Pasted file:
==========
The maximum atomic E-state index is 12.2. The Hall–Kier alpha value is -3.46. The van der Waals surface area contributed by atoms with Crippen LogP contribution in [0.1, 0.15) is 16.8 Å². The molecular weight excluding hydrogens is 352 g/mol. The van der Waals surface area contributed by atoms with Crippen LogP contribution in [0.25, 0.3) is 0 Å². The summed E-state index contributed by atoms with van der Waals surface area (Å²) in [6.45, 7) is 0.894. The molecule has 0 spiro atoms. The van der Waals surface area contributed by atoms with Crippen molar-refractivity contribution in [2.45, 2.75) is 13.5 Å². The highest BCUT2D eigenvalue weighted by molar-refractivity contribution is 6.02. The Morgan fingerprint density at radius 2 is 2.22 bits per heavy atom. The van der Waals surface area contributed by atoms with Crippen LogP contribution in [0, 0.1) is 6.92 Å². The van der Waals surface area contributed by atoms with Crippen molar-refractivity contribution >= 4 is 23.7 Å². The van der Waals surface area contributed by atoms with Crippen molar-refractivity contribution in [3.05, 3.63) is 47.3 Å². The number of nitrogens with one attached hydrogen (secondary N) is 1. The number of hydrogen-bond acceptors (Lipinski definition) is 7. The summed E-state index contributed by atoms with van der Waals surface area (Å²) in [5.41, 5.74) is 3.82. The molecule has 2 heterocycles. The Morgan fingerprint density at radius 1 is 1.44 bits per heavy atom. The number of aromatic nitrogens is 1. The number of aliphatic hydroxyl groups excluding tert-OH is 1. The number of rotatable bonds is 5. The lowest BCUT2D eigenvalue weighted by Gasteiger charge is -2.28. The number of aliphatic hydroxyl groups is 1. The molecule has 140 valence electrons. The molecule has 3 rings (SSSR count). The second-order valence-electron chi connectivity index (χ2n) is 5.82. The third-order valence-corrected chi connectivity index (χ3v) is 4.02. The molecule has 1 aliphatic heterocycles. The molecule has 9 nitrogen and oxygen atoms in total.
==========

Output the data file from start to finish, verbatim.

The maximum atomic E-state index is 12.2. The Hall–Kier alpha value is -3.46. The van der Waals surface area contributed by atoms with Crippen LogP contribution in [0.1, 0.15) is 16.8 Å². The molecular weight excluding hydrogens is 352 g/mol. The van der Waals surface area contributed by atoms with Crippen LogP contribution in [0.25, 0.3) is 0 Å². The summed E-state index contributed by atoms with van der Waals surface area (Å²) in [6.45, 7) is 0.894. The molecule has 0 spiro atoms. The van der Waals surface area contributed by atoms with Crippen molar-refractivity contribution in [2.45, 2.75) is 13.5 Å². The highest BCUT2D eigenvalue weighted by molar-refractivity contribution is 6.02. The Morgan fingerprint density at radius 2 is 2.22 bits per heavy atom. The van der Waals surface area contributed by atoms with Crippen LogP contribution in [0, 0.1) is 6.92 Å². The van der Waals surface area contributed by atoms with Crippen molar-refractivity contribution >= 4 is 23.7 Å². The van der Waals surface area contributed by atoms with Crippen molar-refractivity contribution in [3.05, 3.63) is 47.3 Å². The number of nitrogens with one attached hydrogen (secondary N) is 1. The number of hydrogen-bond acceptors (Lipinski definition) is 7. The summed E-state index contributed by atoms with van der Waals surface area (Å²) in [5.41, 5.74) is 3.82. The molecule has 2 heterocycles. The Morgan fingerprint density at radius 1 is 1.44 bits per heavy atom. The number of aromatic nitrogens is 1. The number of aliphatic hydroxyl groups excluding tert-OH is 1. The number of rotatable bonds is 5. The lowest BCUT2D eigenvalue weighted by Gasteiger charge is -2.28. The number of aliphatic hydroxyl groups is 1. The molecule has 140 valence electrons. The molecule has 3 rings (SSSR count). The second-order valence-electron chi connectivity index (χ2n) is 5.82. The third-order valence-corrected chi connectivity index (χ3v) is 4.02. The molecule has 1 aliphatic heterocycles. The molecule has 9 nitrogen and oxygen atoms in total.